Noob question: ports to forward if I have only local extensions

Sorry for this noob question, but I just want to be sure about this:

  • freepbx is behind my router’s NAT
  • firewall on my router is not blocking any outbound/inbound traffic
  • all my extensions are local, in the same subnet of my freepbx appliance.
  • external calls are coming from several pjsip trunks.
  • I don’t need access to my pbx from the outside world.
    is necessary to forward any port from the outside to my freepbx?
    many thanks

On your external firewall:

  • You need to blacklist everything “inbound” except for the port (5060/5160) for your PJSIP trunks, and they need to be limited to the IP addresses of your providers. Allow UDP ports 10000-20000 through the firewall, but only with the destination of your PBX. Allow all outbound traffic so that your calls can complete.
  • Port forward UDP port 5060/5160 (or both is you are using PJ-SIP and ChanSIP).
  • Port forward UDP ports 10000-20000 from your firewall to the server (for your audio).

If EVERYTHING else is local, you don’t need to allow anything “unsolicited” through the firewall. Once you’ve got the firewall set up, you need to set up the integrated firewall on the PBX and set up the “local” and “trusted” networks so that traffic from outside the LAN will be allowed into the server.

Ok I understand this is for security

why to forward this? I was thinking that this was only for comunication with external extensions, in this moment I don’t have these ports forwarded and I can receive calls with no problem. This is exactly my doubt. Can you explain this to me? maybe this will improve call quality?

many thanks

When the conversation starts, the RTP from the remote end starts the conversation with it’s own SYN packets. Without the forward of 10000-20000, the remote end audio will never make it to your server and you’ll get one-way audio.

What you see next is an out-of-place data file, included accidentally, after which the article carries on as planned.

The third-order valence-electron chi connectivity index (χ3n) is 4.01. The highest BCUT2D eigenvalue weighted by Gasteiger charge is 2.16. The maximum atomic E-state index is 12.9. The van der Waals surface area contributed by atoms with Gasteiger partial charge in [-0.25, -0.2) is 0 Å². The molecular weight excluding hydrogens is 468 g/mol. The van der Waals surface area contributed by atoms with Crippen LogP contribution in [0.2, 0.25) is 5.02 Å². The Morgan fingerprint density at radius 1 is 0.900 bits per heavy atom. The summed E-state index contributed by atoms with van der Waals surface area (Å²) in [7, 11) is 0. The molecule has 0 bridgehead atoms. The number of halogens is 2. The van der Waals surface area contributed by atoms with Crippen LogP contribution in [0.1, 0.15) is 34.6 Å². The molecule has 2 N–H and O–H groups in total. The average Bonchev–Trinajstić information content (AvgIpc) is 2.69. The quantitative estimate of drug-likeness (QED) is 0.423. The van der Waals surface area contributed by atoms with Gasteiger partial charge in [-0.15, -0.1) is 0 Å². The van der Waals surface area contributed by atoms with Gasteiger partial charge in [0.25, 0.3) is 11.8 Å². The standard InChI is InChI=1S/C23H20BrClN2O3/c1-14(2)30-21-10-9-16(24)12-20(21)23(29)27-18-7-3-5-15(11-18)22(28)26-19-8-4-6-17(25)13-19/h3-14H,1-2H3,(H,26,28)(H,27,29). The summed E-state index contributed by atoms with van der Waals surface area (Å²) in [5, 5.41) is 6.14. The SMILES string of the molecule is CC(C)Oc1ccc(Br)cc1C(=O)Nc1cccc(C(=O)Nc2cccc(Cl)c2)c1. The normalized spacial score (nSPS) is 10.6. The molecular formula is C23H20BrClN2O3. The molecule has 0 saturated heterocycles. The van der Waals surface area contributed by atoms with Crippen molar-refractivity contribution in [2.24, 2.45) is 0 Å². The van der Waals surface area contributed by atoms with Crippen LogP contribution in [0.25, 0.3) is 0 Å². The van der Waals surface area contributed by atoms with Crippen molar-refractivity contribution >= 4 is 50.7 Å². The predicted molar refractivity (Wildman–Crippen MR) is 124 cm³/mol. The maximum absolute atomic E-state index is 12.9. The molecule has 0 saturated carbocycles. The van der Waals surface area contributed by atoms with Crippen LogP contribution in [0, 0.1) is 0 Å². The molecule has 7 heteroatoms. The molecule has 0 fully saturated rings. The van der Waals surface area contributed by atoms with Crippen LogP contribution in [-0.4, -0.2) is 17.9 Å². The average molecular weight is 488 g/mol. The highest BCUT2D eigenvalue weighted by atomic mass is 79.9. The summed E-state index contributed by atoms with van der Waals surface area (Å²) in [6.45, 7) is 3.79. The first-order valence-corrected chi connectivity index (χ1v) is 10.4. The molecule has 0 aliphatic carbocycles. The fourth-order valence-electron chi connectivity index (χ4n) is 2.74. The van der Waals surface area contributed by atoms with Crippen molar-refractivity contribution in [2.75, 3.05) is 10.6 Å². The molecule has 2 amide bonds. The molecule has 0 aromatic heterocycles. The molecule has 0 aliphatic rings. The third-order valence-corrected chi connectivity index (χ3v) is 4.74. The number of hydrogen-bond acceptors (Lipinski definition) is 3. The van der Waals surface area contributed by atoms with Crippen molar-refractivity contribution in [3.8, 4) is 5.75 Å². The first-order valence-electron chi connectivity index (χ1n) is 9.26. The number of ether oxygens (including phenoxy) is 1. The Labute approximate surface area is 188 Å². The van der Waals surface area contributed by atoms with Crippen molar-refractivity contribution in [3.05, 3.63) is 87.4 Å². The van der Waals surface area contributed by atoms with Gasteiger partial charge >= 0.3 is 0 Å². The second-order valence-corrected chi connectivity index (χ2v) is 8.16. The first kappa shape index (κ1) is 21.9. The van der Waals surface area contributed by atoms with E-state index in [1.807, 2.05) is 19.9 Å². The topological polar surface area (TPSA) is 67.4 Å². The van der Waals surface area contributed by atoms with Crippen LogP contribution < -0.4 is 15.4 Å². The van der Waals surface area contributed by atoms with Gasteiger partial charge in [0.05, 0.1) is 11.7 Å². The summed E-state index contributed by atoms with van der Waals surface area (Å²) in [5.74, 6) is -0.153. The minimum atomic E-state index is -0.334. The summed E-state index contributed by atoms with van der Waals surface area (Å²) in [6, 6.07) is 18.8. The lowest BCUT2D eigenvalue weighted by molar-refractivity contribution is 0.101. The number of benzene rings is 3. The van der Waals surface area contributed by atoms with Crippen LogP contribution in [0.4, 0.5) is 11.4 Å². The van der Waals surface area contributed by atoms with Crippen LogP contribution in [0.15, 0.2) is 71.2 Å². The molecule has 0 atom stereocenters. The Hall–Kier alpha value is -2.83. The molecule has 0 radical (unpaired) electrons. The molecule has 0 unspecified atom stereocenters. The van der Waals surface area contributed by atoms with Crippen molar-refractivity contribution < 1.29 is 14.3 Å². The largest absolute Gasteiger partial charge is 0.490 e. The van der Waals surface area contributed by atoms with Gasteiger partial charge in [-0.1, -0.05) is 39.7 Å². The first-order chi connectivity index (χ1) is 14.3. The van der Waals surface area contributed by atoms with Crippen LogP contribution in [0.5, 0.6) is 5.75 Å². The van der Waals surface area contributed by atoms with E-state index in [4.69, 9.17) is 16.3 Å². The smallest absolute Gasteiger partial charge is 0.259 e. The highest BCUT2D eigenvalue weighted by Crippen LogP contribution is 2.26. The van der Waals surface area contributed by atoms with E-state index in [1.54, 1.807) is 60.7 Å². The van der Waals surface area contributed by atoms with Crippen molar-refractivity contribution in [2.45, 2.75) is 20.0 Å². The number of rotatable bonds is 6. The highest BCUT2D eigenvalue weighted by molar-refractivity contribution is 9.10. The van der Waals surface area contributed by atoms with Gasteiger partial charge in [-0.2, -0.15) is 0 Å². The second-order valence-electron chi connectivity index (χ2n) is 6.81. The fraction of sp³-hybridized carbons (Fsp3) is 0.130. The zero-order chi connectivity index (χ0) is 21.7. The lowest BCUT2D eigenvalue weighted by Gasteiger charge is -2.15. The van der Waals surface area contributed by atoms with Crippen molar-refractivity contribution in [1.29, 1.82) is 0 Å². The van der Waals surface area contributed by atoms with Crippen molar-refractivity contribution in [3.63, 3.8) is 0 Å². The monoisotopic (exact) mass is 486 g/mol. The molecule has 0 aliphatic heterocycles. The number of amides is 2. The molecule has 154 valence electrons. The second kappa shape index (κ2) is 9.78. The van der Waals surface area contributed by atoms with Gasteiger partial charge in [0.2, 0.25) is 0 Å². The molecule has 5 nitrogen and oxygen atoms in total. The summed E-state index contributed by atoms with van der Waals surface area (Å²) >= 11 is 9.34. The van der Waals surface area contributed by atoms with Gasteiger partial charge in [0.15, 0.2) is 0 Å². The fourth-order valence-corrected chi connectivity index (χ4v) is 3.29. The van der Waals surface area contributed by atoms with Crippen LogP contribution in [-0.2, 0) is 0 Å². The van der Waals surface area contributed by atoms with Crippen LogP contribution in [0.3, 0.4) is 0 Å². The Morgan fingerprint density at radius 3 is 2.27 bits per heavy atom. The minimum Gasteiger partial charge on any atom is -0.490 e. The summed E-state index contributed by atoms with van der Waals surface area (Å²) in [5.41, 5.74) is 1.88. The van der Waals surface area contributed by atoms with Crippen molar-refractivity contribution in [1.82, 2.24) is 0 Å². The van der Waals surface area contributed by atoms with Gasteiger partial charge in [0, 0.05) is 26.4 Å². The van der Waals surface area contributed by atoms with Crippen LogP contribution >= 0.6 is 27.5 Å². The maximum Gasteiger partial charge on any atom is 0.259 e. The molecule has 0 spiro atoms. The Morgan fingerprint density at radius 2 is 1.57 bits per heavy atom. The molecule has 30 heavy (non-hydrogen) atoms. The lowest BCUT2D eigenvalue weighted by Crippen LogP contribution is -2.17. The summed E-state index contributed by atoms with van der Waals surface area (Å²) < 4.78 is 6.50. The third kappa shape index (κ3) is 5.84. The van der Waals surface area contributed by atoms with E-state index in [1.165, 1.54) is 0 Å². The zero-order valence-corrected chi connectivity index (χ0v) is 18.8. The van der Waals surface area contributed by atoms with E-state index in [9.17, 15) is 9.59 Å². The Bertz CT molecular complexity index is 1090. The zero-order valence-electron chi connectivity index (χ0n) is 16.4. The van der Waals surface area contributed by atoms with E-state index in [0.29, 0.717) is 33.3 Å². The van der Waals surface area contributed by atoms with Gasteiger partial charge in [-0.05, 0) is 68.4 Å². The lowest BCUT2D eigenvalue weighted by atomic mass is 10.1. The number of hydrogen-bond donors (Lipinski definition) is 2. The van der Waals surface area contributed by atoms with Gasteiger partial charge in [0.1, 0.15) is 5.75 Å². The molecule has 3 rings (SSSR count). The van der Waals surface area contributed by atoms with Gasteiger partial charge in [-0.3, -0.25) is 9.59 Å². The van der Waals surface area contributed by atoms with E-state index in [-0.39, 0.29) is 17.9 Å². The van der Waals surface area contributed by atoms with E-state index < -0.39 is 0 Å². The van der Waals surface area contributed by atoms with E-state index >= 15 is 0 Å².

ok…so how is possible that this is working now?

If you already knew the answer, what was the point of asking the question? To see who you could troll?

Are you setting up registered connections from your ITSP or are you using IP authentication?

If you are registering, the outbound registration will open the inbound path, allowing the RTP to work for the period of time your router keeps those open. Depending on your configuration, you could lose RTP connectivity if the firewall closes the inbound RTP port for lack of traffic. The point of the process is to allow the inbound RTP traffic to connect to your server. Without some kind of mechanism in place to do that, you need the inbound allowance and forward for UDP ports 10000-20000.

the point of my question was to understand exactly this

and maybe explains to me why sometimes I have one way audio, this doesn’t occours very often but I think that the reason is this. I will follow your suggestions but I can understand the meaning of this observation

but maybe you didn’t understood my point.
anyway thanks

I wrote a blurb about this once:

tl;dr - it’s complicated

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my friend this is exactly what I was searching for, I appreciate it thank you

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